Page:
### ASA 124th Meeting New Orleans 1992 October

## 4pSA13. Vibration analysis of a thick plate using 3-D elasticity
equations.

**Satish Padiyar
**

**
J. M. Cuschieri
**

**
**
*Ctr. for Acoust. and Vib., Dept. of Ocean Eng., Florida Atlantic Univ.,
Boca Raton, FL 33431
*

*
*
Dynamic analysis of thick-plate structures are typically performed using
the approaches of Mindlin [J. Appl. Mech. 18, 31--38 (1951)] for out-of-plane
waves, and Mindlin and Medick [J. Appl. Mech. 26, 561--569 (1959)] for in-plane
waves. Using this type of analysis, approximations are included to simplify the
approach. The solution for the response of the thick plate is obtained for the
mid-plane of the plate. The response away from the mid-plane is then based on
an assumed set of orthogonal functions. With this formulation, the in-plane and
out-of-plane wave equations become uncoupled. One set of equations is obtained
that describes the in-plane wave motion and another set of equations is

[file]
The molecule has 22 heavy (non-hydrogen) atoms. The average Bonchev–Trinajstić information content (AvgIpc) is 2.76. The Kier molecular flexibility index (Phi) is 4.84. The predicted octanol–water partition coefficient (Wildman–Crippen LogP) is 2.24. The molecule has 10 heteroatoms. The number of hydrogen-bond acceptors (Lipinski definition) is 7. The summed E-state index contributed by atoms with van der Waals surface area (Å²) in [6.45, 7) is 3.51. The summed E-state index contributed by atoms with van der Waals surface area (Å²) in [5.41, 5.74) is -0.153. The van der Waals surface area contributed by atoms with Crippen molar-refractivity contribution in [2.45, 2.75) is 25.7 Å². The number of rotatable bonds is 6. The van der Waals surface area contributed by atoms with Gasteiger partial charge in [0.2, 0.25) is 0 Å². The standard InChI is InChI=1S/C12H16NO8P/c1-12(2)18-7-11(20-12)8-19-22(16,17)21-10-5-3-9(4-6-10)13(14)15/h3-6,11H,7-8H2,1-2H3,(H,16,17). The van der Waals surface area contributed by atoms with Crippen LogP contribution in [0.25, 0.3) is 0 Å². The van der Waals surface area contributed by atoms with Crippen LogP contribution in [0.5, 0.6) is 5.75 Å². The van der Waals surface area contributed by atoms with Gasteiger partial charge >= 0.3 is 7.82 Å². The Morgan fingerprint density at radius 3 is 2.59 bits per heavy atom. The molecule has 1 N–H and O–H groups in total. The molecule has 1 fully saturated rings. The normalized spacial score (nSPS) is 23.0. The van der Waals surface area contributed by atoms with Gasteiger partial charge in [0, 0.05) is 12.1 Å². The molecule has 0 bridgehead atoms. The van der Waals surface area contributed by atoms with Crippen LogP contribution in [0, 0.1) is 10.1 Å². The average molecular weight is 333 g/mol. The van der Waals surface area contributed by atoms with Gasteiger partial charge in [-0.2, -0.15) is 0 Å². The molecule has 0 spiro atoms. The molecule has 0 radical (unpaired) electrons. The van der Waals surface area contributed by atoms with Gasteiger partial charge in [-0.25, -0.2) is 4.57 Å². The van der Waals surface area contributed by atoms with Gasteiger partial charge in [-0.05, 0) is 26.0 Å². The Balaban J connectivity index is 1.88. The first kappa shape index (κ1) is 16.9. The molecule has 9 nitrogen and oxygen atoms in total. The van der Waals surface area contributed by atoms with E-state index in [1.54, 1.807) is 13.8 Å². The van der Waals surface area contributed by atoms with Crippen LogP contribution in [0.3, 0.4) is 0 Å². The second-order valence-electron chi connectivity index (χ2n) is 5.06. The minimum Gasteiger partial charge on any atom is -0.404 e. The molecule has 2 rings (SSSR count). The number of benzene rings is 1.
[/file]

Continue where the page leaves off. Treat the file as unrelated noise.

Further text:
obtained which describes the out-of-plane wave motion. An alternative approach
to study the behavior of a thick plate, is to use the full set of the
three-dimensional elasticity equations. This approach can lead to a complex
mathematical formulation even for such a simple structure as a plate with all
edges stress free. A solution for the free vibrations of a linearly elastic
rectangular slab with stress-free boundaries using the three-dimensional stress
equations has been developed by Hutchinson and Zillmer [J. Appl. Mech. 50(3),
123--130 (1983)]. In this case, the solution includes all the possible wave
types. A solution for the forced vibration of a plate using an approach based
on the method of Hutchinson and Zillmer is obtained, and compared to the
solution for the same plate obtained using the Mindlin approaches. The
differences and similarities between the two methods and the corresponding
results are investigated. The response obtained by either of the two techniques
can be used to analyze the scattering of wave energy from one wave type to
another in the presence of discontinuities. [Work sponsored by ONR.]